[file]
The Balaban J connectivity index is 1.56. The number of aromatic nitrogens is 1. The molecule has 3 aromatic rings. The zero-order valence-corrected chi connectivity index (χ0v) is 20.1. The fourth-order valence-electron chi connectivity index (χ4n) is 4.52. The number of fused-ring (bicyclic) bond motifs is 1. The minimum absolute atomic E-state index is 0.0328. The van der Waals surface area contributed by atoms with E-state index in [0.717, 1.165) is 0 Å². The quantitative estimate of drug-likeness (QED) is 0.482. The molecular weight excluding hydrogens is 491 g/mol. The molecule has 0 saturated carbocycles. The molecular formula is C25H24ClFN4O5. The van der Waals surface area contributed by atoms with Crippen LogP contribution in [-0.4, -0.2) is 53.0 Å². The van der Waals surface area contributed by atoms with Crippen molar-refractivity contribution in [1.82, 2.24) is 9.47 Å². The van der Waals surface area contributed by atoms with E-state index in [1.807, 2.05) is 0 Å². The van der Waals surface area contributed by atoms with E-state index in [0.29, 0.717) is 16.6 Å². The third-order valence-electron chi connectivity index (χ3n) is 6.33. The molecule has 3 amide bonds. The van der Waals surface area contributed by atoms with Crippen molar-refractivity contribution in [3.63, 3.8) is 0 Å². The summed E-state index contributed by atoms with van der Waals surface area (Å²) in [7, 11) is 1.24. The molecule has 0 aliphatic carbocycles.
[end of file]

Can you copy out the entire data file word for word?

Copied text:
The Balaban J connectivity index is 1.56. The number of aromatic nitrogens is 1. The molecule has 3 aromatic rings. The zero-order valence-corrected chi connectivity index (χ0v) is 20.1. The fourth-order valence-electron chi connectivity index (χ4n) is 4.52. The number of fused-ring (bicyclic) bond motifs is 1. The minimum absolute atomic E-state index is 0.0328. The van der Waals surface area contributed by atoms with E-state index in [0.717, 1.165) is 0 Å². The quantitative estimate of drug-likeness (QED) is 0.482. The molecular weight excluding hydrogens is 491 g/mol. The molecule has 0 saturated carbocycles. The molecular formula is C25H24ClFN4O5. The van der Waals surface area contributed by atoms with Crippen LogP contribution in [-0.4, -0.2) is 53.0 Å². The van der Waals surface area contributed by atoms with Crippen molar-refractivity contribution in [1.82, 2.24) is 9.47 Å². The van der Waals surface area contributed by atoms with E-state index in [1.807, 2.05) is 0 Å². The van der Waals surface area contributed by atoms with E-state index in [0.29, 0.717) is 16.6 Å². The third-order valence-electron chi connectivity index (χ3n) is 6.33. The molecule has 3 amide bonds. The van der Waals surface area contributed by atoms with Crippen molar-refractivity contribution in [3.63, 3.8) is 0 Å². The summed E-state index contributed by atoms with van der Waals surface area (Å²) in [7, 11) is 1.24. The molecule has 0 aliphatic carbocycles.